Cover image via Goodreads

The Post-Birthday World by Lionel Shriver

Other books by Shriver reviewed on this blog:

We Need to Talk About Kevin (5/5)

Summary from Goodreads:

Children’s book illustrator Irina McGovern enjoys a quiet and settled life in London with her partner, fellow American expatriate Lawrence Trainer, a smart, loyal, disciplined intellectual at a prestigious think tank. To their small circle of friends, their relationship is rock solid. Until the night Irina unaccountably finds herself dying to kiss another man: their old friend from South London, the stylish, extravagant, passionate top-ranking snooker player Ramsey Acton. The decision to give in to temptation will have consequences for her career, her relationships with family and friends, and perhaps most importantly the texture of her daily life.

Hinging on a single kiss, this enchanting work of fiction depicts Irina’s alternating futures with two men temperamentally worlds apart yet equally honorable. With which true love Irina is better off is neither obvious nor easy to determine, but Shriver’s exploration of the two destinies is memorable and gripping.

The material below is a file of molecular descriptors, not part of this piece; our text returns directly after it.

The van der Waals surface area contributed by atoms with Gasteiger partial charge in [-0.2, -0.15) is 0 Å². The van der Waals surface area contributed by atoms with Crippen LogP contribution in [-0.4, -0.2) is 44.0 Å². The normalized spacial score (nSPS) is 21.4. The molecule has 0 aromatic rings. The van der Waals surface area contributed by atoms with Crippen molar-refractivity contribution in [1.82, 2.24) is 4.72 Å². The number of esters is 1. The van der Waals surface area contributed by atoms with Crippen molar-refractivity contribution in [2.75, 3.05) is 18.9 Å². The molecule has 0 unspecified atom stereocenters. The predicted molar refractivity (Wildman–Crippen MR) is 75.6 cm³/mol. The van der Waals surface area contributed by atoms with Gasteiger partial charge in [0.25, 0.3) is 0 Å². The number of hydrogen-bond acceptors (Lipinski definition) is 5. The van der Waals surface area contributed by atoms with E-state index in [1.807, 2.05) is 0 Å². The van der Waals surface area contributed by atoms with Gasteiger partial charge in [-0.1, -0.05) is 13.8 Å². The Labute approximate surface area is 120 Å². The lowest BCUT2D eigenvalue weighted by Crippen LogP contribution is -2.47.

I didn’t realize it was a parallel-universe structure until I was a few chapters in. I read this book very slowly at first during my lunches at work but I got into it a lot more when I realized what was happening with the structure and even more so on my travels in Europe. It was interesting to see how the same events in Irina’s life (Christmas with her mother, snooker tournaments, world events) played out depending on which path she was on. My only disappointment in the book is that I could see how it was going to end when I was 2/3 of the way through. It was a bit of a let down when it actually happened.